Wednesday, March 8, 2017

The Key Role of Parents in Developing Online Social Skills

As social media becomes increasingly ubiquitous at all levels of society and is constantly trending in the news,  the interest in creating online connections is shifting to our youngest students. The societal pressures that cause this include the ubiquity of connected devices and the fact that our over-scheduled children are naturally seeking social experiences online since there are little or no opportunities for un-programmed social time with peers.

We recently discovered that our fourth grade students are beginning to explore online connections with each other outside of school. This is no surprise, as the world our children live in is a continuous blend of online and offline experiences, if not yet for themselves, certainly for their parents and older siblings. Our challenge is to guide our children as they enter this world of online communication and help them understand its power and its pitfalls. 

Our Children's Digital Health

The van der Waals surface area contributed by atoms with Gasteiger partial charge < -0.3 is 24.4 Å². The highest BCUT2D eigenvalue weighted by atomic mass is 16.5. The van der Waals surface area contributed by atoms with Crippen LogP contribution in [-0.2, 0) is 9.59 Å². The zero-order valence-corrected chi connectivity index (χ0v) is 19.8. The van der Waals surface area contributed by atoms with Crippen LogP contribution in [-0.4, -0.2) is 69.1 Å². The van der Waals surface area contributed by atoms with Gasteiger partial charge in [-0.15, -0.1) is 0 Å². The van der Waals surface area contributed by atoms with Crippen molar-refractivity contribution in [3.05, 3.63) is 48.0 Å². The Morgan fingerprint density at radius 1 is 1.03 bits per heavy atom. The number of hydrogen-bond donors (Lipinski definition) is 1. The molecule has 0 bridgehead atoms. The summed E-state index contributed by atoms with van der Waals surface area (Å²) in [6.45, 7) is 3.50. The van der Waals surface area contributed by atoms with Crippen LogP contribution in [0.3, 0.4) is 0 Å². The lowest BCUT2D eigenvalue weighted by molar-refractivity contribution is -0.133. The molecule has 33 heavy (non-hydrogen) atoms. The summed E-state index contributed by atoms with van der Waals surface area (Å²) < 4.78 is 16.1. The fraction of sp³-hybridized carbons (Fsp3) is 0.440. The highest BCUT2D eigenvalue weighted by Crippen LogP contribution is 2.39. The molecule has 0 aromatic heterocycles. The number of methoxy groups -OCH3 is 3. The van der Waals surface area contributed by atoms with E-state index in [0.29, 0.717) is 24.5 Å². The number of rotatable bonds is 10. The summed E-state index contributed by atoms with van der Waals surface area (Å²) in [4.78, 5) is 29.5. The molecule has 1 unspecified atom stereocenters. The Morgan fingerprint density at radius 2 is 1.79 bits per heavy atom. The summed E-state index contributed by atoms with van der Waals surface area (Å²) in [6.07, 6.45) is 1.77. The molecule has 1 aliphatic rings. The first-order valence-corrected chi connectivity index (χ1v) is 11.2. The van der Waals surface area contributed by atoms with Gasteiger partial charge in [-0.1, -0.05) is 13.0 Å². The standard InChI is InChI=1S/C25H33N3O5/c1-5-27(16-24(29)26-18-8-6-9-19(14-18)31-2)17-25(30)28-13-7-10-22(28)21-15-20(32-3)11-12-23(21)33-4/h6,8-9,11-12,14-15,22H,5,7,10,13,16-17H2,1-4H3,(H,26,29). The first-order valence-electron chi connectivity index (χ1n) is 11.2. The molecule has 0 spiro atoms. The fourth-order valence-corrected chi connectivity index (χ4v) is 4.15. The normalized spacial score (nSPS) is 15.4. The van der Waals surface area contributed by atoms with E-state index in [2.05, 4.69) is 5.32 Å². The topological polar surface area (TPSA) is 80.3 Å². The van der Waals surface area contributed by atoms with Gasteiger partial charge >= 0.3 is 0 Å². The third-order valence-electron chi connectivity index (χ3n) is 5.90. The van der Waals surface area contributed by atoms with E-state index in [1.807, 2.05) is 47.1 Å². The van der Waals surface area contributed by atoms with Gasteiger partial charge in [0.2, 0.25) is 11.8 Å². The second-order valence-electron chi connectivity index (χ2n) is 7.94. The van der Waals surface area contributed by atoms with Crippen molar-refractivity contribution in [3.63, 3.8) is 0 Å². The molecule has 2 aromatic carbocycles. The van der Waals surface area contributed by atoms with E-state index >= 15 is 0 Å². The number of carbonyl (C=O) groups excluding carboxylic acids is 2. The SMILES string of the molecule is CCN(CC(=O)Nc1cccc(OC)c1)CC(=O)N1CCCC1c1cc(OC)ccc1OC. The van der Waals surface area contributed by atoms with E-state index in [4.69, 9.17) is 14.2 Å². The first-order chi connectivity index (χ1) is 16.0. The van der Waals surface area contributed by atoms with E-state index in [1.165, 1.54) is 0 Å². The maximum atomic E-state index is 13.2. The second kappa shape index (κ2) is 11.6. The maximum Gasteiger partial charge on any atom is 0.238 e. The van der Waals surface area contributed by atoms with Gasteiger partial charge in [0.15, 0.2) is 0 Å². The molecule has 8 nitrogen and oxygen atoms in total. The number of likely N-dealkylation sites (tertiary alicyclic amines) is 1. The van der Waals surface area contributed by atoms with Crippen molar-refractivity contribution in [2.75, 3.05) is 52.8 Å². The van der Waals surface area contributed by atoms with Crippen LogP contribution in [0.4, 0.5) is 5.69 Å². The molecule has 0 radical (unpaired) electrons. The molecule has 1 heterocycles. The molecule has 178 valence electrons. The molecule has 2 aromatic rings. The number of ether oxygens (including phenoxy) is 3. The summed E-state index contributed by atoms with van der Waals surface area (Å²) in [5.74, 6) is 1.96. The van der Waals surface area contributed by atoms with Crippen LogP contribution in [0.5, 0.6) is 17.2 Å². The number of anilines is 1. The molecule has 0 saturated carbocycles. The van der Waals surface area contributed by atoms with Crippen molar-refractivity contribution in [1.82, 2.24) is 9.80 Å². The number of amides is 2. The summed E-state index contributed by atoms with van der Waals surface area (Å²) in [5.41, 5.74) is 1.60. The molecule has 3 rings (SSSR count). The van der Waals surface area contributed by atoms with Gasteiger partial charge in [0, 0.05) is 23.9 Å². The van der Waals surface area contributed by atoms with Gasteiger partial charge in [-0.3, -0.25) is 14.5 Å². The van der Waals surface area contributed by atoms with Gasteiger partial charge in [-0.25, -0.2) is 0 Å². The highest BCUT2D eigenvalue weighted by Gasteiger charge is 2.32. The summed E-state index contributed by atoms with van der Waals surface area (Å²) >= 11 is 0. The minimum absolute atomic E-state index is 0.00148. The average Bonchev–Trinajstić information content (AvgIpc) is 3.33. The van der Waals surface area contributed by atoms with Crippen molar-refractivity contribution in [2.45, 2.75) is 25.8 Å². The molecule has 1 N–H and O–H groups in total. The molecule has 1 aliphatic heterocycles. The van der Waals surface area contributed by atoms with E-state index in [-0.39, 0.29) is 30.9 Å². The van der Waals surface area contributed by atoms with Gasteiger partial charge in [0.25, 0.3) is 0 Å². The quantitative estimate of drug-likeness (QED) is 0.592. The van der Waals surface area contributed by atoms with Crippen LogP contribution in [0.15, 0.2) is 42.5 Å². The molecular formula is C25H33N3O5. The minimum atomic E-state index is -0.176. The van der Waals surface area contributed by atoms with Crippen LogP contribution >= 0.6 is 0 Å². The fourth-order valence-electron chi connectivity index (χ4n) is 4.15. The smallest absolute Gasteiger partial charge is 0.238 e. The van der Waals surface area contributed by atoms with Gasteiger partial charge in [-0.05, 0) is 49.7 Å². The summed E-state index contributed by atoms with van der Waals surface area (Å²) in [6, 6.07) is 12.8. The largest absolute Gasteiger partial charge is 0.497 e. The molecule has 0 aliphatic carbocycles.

Our first concern should be the emotional and physical health of our children. A good first step is to require that all digital devices be left in a central place at home, outside of bedrooms, during family meal times and when children go to sleep. This prevents temptation and distractions and creates a natural comfort with separating from online interactions. Another suggestion is to limit, or prevent, the use of texting apps in this early stage of their social development. Our children are still learning to negotiate friendships. Without the feedback of facial expressions or voice tones, they aren't always aware of the impact words or emojis have on their friends. Remind your children that when they are confused by a text or email message, they can and should pick up the telephone and call. It is nearly impossible to settle differences or solve problems through a text message or email.